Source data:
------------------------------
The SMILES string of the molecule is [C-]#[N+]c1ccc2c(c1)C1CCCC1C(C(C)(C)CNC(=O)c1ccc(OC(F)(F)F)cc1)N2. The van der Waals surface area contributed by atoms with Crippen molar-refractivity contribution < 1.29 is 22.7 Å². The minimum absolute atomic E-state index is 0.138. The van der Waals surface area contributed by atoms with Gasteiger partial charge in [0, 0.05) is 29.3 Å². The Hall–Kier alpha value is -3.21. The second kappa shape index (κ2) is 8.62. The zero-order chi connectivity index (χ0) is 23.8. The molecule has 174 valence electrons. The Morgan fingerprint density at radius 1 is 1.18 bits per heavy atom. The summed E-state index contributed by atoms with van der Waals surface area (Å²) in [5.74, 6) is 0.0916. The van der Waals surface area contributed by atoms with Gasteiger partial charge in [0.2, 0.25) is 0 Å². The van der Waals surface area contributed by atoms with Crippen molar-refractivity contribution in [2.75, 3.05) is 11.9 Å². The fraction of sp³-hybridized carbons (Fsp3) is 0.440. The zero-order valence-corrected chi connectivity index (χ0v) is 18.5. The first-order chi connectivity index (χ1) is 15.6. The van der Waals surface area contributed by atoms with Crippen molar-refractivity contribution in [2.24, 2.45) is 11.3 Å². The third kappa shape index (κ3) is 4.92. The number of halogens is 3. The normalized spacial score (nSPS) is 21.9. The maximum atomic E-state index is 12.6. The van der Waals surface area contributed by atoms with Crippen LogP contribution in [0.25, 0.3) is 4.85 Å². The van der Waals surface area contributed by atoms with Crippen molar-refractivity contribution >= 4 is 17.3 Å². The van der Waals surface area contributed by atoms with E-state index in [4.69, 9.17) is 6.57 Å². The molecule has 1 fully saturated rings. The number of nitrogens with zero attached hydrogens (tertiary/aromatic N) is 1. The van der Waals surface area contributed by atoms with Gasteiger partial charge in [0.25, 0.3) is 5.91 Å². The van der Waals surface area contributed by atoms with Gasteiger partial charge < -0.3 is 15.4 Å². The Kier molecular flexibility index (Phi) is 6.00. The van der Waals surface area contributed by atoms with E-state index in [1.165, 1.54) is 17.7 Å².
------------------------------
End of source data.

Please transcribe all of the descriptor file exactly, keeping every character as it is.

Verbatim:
The SMILES string of the molecule is [C-]#[N+]c1ccc2c(c1)C1CCCC1C(C(C)(C)CNC(=O)c1ccc(OC(F)(F)F)cc1)N2. The van der Waals surface area contributed by atoms with Crippen molar-refractivity contribution < 1.29 is 22.7 Å². The minimum absolute atomic E-state index is 0.138. The van der Waals surface area contributed by atoms with Gasteiger partial charge in [0, 0.05) is 29.3 Å². The Hall–Kier alpha value is -3.21. The second kappa shape index (κ2) is 8.62. The zero-order chi connectivity index (χ0) is 23.8. The molecule has 174 valence electrons. The Morgan fingerprint density at radius 1 is 1.18 bits per heavy atom. The summed E-state index contributed by atoms with van der Waals surface area (Å²) in [5.74, 6) is 0.0916. The van der Waals surface area contributed by atoms with Gasteiger partial charge in [0.2, 0.25) is 0 Å². The van der Waals surface area contributed by atoms with Crippen molar-refractivity contribution in [2.75, 3.05) is 11.9 Å². The fraction of sp³-hybridized carbons (Fsp3) is 0.440. The zero-order valence-corrected chi connectivity index (χ0v) is 18.5. The first-order chi connectivity index (χ1) is 15.6. The van der Waals surface area contributed by atoms with Crippen molar-refractivity contribution in [2.24, 2.45) is 11.3 Å². The third kappa shape index (κ3) is 4.92. The number of halogens is 3. The normalized spacial score (nSPS) is 21.9. The maximum atomic E-state index is 12.6. The van der Waals surface area contributed by atoms with Crippen LogP contribution in [0.25, 0.3) is 4.85 Å². The van der Waals surface area contributed by atoms with Crippen molar-refractivity contribution >= 4 is 17.3 Å². The van der Waals surface area contributed by atoms with E-state index in [4.69, 9.17) is 6.57 Å². The molecule has 1 fully saturated rings. The number of nitrogens with zero attached hydrogens (tertiary/aromatic N) is 1. The van der Waals surface area contributed by atoms with Gasteiger partial charge in [0.25, 0.3) is 5.91 Å². The van der Waals surface area contributed by atoms with Gasteiger partial charge < -0.3 is 15.4 Å². The Kier molecular flexibility index (Phi) is 6.00. The van der Waals surface area contributed by atoms with E-state index in [1.165, 1.54) is 17.7 Å².